Touch is the message of today’s gospel reading. The poor man Lazarus was untouchable, except by the dogs who licked his wounds! He was one of the invisibles, one of the people that we choose not to see because they might trouble our conscience or our easygoing relationship with life. And he who did not touch Lazarus when he lay at his doorstep wanted to be touched by Lazarus in Hades. Touch or the lack of it joined them in life and in death. One refused, the other couldn’t because of the chasm.
There is an important message here: Be careful about what or who you reject! It leads to hardness and coldness of heart. That’s not exactly what happens in the parable, but the chasm that separates the two men after death is a symbol of the chasm that opens in our lives when we refuse to reach out and touch.
We need to start seeing our Liturgy as missional. What happens in the Liturgy? The Lord touches us and we touch the Lord – in communion, of course, but also when we greet and embrace each other! At the end of Liturgy, we hear the words, “Let us depart in peace” and we respond, “In the name of the Lord.” We leave the Liturgy “in the name of the Lord” by going out to touch the world as Jesus touched the world. “In the name of the Lord” means as representatives of the Lord, standing in the place of Jesus, doing what he would do! Too bad our Liturgy became a little cluttered with extra words over the centuries, but those words at the end capture the mission of Liturgy. Liturgy teaches us that we are here for the life of the world.
This is the Church’s moment, like it was 2,000 years ago. The world has lost meaning, like it did 2,000 years ago in the Roman Empire. The gospel spread like wildfire because it touched people with a genuine message and fellowship.
People wait for the second coming of Christ – but is it possible that the second coming has been present in the world for these 2,000 years? Of course we believe in the future return of Christ in glory, but is Christ not already present in the world? Is he not present in people like the poor man Lazarus (“inasmuch as you did it to one of the least of these you did it to me”)? And is he not present in every one who strives to live as a disciple of Christ? Today’s saints are an example of that “second coming” that I speak of, the one already present in the world!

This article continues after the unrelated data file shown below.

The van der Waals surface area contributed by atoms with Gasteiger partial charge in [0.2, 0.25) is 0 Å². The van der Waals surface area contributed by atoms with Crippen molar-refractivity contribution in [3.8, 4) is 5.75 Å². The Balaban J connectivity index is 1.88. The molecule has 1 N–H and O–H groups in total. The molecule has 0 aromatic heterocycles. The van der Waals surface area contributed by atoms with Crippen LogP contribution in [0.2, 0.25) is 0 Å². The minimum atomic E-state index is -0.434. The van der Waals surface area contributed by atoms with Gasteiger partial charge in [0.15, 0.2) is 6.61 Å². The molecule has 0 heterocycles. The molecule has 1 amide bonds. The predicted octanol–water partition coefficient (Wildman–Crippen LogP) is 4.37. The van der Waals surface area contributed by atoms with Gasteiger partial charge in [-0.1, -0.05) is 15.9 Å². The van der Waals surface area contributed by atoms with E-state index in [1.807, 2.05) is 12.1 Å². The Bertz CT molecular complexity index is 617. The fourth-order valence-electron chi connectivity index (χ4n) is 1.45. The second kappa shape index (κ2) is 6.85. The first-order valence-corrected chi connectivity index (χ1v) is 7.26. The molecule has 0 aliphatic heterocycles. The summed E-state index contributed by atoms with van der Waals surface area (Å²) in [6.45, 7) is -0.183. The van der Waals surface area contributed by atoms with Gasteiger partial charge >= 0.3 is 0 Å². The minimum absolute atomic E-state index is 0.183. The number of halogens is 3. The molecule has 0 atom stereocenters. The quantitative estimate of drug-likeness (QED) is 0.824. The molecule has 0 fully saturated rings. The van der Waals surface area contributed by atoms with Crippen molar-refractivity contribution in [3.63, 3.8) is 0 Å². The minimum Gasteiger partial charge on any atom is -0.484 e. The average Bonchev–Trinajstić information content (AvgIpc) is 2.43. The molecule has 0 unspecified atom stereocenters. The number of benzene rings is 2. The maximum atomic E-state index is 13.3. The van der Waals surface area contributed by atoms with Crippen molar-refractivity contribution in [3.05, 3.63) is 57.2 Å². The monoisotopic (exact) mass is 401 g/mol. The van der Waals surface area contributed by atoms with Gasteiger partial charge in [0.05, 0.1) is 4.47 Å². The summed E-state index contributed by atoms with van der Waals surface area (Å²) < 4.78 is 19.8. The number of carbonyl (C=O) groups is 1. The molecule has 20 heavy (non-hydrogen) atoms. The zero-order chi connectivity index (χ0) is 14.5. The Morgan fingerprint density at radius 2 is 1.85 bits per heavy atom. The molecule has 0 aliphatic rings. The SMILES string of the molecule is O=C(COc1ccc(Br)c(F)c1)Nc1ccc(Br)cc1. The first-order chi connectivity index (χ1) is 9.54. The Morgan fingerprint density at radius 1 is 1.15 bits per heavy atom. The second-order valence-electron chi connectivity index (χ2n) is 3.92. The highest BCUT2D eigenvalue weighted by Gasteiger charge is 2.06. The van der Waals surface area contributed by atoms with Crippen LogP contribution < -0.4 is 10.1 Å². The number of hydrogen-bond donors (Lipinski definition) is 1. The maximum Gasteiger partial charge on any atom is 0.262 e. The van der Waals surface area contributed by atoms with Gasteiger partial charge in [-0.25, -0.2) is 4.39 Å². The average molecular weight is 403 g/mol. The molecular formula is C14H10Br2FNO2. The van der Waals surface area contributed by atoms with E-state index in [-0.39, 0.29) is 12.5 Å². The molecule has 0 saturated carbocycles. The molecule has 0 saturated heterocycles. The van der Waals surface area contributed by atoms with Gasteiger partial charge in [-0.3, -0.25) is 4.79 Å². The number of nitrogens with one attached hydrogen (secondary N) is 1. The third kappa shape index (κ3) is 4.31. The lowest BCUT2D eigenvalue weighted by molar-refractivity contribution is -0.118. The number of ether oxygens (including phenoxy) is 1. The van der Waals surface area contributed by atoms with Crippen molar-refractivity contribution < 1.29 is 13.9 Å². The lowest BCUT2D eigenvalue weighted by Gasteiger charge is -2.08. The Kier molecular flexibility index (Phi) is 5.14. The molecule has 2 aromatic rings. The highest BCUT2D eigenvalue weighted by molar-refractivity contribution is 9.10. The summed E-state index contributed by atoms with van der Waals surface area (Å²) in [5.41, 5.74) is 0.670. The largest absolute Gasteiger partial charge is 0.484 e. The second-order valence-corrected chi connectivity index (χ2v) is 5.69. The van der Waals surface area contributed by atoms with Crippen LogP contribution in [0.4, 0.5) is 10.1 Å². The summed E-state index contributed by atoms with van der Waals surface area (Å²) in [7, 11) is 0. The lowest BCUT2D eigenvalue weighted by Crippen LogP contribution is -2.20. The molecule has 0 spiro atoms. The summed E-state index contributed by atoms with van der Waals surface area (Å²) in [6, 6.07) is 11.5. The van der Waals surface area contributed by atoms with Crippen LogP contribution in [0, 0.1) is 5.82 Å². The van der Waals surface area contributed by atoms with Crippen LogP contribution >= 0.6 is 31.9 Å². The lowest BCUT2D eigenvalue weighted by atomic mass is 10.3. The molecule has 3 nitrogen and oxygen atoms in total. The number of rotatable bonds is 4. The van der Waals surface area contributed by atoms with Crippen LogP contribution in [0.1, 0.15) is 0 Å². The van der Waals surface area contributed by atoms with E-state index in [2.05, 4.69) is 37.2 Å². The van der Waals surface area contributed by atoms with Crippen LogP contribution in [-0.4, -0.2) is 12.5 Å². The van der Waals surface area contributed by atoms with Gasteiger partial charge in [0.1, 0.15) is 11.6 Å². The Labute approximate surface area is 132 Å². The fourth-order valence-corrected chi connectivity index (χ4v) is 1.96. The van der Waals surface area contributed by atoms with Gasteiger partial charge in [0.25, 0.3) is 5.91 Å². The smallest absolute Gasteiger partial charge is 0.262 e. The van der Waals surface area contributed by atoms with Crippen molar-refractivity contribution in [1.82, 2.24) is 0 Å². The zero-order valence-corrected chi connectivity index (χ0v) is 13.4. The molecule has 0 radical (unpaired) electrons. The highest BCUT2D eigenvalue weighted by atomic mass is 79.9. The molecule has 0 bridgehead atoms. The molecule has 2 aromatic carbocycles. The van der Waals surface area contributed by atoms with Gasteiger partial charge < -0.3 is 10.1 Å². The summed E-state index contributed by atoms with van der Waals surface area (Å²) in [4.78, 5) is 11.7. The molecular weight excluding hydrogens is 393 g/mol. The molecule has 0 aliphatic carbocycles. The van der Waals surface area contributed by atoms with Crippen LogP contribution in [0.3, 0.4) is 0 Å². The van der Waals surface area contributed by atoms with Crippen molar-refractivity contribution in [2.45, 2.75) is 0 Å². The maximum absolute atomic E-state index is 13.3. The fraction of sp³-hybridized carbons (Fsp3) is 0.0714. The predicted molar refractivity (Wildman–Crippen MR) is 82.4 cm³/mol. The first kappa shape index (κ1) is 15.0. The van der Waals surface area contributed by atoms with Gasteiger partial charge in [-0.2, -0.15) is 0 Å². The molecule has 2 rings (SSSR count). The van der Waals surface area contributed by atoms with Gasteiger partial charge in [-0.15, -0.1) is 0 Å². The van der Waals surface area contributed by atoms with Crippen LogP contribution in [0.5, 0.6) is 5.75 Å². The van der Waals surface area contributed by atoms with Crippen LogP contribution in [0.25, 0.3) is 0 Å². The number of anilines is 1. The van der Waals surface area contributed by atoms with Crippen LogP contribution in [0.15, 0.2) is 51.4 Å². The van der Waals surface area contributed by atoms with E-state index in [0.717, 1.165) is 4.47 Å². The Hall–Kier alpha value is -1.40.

Saints Cosmas and Damian were twin brothers who lived in the 3rd century. They were physicians and are venerated among a whole group of saints in the Orthodox Church who are called “Unmercenaries” because they healed without receiving payment. And they not only attended to human illnesses, but they also healed animals.
On this same day (Nov. 1st) the Orthodox Church also commemorates Saints Cyrenia and Juliana, two women who dedicated their lives to helping orphans and widows, gave monetary and material aid whenever they could, always expecting nothing in return. They died as martyrs in the early years of the 4th century.
These unmercenary saints are like the woman who anointed Jesus’ feet – because “she loved much.” Jesus touched our humanity because He loved much! “Love never ends,” Paul told us today in that marvelous reading. It never ends because there are always unmercenary disciples of Christ who are touching the wounds of humanity. This is the only way the church can be the church! Not by building monuments to our own egos, not by shutting ourselves off in religious or ethnic ghettos – but by touching people with unmercenary love, expecting ABSOLUTELY NOTHING in return or as response, including conversion. Love with no strings attached. Being people of the second coming!